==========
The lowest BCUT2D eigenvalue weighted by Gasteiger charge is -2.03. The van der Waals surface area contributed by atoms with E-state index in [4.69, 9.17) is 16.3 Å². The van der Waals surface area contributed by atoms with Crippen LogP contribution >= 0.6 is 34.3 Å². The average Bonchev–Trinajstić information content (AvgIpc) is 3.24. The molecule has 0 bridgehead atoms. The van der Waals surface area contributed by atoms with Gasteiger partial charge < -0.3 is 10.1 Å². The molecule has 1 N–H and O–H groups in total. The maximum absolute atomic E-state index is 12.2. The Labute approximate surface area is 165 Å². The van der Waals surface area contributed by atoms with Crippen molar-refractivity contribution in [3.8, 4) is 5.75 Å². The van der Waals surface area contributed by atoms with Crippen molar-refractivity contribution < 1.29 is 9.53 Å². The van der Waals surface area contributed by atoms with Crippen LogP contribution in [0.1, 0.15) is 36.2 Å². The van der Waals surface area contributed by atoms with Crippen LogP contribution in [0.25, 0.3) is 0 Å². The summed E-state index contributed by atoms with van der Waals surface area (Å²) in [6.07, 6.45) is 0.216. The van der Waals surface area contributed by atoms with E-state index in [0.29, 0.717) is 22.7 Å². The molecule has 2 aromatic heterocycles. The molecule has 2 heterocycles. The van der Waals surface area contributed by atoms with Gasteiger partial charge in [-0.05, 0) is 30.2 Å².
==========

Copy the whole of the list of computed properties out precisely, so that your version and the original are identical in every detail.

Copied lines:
The lowest BCUT2D eigenvalue weighted by Gasteiger charge is -2.03. The van der Waals surface area contributed by atoms with E-state index in [4.69, 9.17) is 16.3 Å². The van der Waals surface area contributed by atoms with Crippen LogP contribution >= 0.6 is 34.3 Å². The average Bonchev–Trinajstić information content (AvgIpc) is 3.24. The molecule has 0 bridgehead atoms. The van der Waals surface area contributed by atoms with Gasteiger partial charge < -0.3 is 10.1 Å². The molecule has 1 N–H and O–H groups in total. The maximum absolute atomic E-state index is 12.2. The Labute approximate surface area is 165 Å². The van der Waals surface area contributed by atoms with Crippen molar-refractivity contribution in [3.8, 4) is 5.75 Å². The van der Waals surface area contributed by atoms with Crippen molar-refractivity contribution < 1.29 is 9.53 Å². The van der Waals surface area contributed by atoms with Crippen LogP contribution in [0.1, 0.15) is 36.2 Å². The van der Waals surface area contributed by atoms with Crippen LogP contribution in [0.25, 0.3) is 0 Å². The summed E-state index contributed by atoms with van der Waals surface area (Å²) in [6.07, 6.45) is 0.216. The van der Waals surface area contributed by atoms with E-state index in [0.29, 0.717) is 22.7 Å². The molecule has 2 aromatic heterocycles. The molecule has 2 heterocycles. The van der Waals surface area contributed by atoms with Gasteiger partial charge in [-0.05, 0) is 30.2 Å².